Men In Red Make It A Day To Remember
It would take 12 days of Christmas to explain what happened Saturday. So it wasn't manger scene. In fact, at times it was a mangy scene, a game neither side could win, not for 74 minutes and 46 seconds, anyway. It's the 30th season of Bucs football. If you watch another 30, you might not seem a game as legally insane as Saturday's. Some of the winners swore that there were moments when outlasting the Falcons was more exciting than the Super Bowl. "I mean it," Bucs cornerback Brian Kelly said.
Crazy. The craziest? "The gutsiest," defensive end Simeon Rice said.
Because, as it turned out, one team refused to lose. Or even tie. Who wants a tie for Christmas?
The Bucs knew exactly what they wanted. They had no time for goats, fumbles, bad snaps and missed kicks. They had exchanged gifts with Atlanta long enough. It was Christmas Eve. And these were the men in red. "Jingle bells," Kelly said.
Bucs fans, give it up for Matt Bryant's right leg and Dewayne White's left wrist. Take Cadillac and the points over Santa's sleigh and throw the Falcons' season under the bus. Say hello to the driver's seat. There are seven shopping days until a division title. With visions of the New Orleans Saints and their golf clubs dancing in their heads, the Bucs took control of the NFC South. The team that went 12-20 the past two seasons won its 10th game of an increasingly charming comeback. A lot of breaks have come its way, but this team has kept coming.
Carolina lost. The Bucs knew it as overtime went on and on. Now a win over New Orleans next Sunday carries the South. And brings a home playoff game. Sounds strange, seeing as the Bucs haven't clinched so much as wild card yet. The win didn't do that. Nor would a loss have ended hopes.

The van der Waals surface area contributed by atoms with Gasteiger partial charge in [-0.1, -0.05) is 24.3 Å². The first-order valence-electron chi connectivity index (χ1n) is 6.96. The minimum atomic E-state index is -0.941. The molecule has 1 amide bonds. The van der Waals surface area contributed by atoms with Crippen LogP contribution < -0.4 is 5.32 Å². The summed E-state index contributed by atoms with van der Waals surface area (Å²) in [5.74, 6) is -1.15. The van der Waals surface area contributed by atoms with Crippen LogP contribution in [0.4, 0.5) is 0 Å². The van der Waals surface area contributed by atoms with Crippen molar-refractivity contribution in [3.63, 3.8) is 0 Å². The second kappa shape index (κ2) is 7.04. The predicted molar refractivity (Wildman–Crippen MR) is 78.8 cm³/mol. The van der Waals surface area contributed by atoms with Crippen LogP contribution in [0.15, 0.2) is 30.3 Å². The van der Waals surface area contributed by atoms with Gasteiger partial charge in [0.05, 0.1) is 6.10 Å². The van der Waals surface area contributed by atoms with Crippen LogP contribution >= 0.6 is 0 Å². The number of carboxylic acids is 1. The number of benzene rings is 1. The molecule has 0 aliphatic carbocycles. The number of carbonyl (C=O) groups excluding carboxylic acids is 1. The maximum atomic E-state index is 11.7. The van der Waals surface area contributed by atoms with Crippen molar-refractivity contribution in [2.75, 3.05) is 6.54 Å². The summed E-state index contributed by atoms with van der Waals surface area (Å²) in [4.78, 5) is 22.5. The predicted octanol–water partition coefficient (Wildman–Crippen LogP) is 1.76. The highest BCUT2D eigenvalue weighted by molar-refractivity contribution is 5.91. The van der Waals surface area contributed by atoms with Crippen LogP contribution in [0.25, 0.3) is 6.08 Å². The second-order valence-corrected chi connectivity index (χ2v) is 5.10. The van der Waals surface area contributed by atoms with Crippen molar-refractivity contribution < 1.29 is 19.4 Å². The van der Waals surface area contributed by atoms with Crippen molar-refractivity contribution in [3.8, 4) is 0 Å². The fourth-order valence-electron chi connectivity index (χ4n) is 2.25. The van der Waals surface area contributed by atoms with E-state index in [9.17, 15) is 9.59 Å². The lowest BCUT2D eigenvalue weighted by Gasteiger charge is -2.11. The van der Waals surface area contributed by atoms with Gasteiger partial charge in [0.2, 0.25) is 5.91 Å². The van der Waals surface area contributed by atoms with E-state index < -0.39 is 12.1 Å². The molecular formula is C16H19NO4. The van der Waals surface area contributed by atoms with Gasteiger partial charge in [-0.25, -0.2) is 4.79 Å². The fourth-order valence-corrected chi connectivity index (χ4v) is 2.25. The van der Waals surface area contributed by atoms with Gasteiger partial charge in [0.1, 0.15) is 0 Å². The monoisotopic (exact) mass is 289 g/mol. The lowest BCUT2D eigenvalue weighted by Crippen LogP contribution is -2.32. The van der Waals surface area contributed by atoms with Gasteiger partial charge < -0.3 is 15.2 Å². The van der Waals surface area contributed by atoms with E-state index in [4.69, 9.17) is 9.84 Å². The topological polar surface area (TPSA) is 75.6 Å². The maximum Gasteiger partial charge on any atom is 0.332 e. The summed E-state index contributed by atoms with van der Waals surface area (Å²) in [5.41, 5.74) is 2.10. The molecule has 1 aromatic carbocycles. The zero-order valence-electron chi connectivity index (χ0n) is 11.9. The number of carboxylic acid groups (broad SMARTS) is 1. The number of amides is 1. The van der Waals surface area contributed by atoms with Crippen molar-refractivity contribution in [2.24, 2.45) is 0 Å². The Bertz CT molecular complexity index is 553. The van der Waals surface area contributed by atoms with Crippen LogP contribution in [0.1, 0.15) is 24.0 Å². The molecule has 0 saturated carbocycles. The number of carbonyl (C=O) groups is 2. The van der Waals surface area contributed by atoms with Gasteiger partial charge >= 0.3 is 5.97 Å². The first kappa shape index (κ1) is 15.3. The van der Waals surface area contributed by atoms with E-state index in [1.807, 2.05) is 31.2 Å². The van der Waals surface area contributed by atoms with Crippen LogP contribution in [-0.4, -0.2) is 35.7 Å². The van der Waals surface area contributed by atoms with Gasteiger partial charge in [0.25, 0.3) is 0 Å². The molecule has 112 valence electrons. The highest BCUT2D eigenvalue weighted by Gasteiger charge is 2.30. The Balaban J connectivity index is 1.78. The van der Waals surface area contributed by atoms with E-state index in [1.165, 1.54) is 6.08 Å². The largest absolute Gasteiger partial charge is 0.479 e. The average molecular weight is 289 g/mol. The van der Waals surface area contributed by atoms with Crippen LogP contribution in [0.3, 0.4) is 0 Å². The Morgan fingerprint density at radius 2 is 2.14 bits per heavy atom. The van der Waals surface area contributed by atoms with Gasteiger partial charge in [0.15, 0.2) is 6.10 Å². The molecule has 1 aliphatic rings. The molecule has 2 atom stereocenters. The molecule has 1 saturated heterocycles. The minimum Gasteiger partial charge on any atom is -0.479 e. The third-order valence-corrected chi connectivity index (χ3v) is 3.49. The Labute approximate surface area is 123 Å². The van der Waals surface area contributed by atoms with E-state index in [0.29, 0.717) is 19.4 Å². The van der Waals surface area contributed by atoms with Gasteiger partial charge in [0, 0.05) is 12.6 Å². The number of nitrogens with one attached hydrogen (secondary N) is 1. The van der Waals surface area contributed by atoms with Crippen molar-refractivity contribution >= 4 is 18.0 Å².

That wasn't the point. The point is that after 3 hours, 43 minutes, after Bryant's 41-yarder made it 27-24, Jon Gruden, after reminding himself that it really was over, high-fived fans on his way to the locker room to salute the team that never gave up. "This is a different team than we've had the last couple of years," cornerback Ronde Barber said. "This team has a little something to it."
Oh, and another thing: "Craziest game I ever played in."
And that was just overtime. The Bucs tied it at 24 with 25 seconds left in regulation. No. 24, Cadillac, ran it in for six of his 150 yards. This team didn't give up.
"Never," Derrick Brooks said.
Granted, this team fumbled the kickoff in overtime. Edell Shepherd's muff muffled a stadium. Bucs tight end Anthony Becht fell back on the field, arms outstretched.
"No, oh, please, no," linebacker Ryan Nece thought. "I've never heard it so silent in here," linebacker Shelton Quarles said.
But there was White, with his game-saving block of an Atlanta chip-shot kick. Then again, the Bucs blew their first chance to win in overtime when Dave Moore's snap messed up Bryant, who missed left. Who was left to believe after that?
The men in red. There would be no black hats. There was White. There was the Bucs' defense, holding off Michael Vick. There was Caddy. And Alex Smith. There was Chris Simms. Out trotted Bryant one last time. They had to win this game. They kept telling themselves that. It was all there for the taking after Carolina lost. A tie bordered on rank obscenity.
"A tie was a loss," Kelly said.
They never lost sight of that, not one of them, though they did forget a few things. Take Brooks. The final seconds overwhelmed him. As Bryant lined up, Brooks told nose tackle Chris Hovan to not get excited if Bryant made it. "We still got to go back out there."
Hovan stared at Brooks. "Brooks, it's overtime. Game over."
Brooks: "Oh, right."
Crazy. Matt Bryant swung his leg. And to all a good night. So said the men in red.
Martin Fennelly, The Tampa Tribune 25 December 2005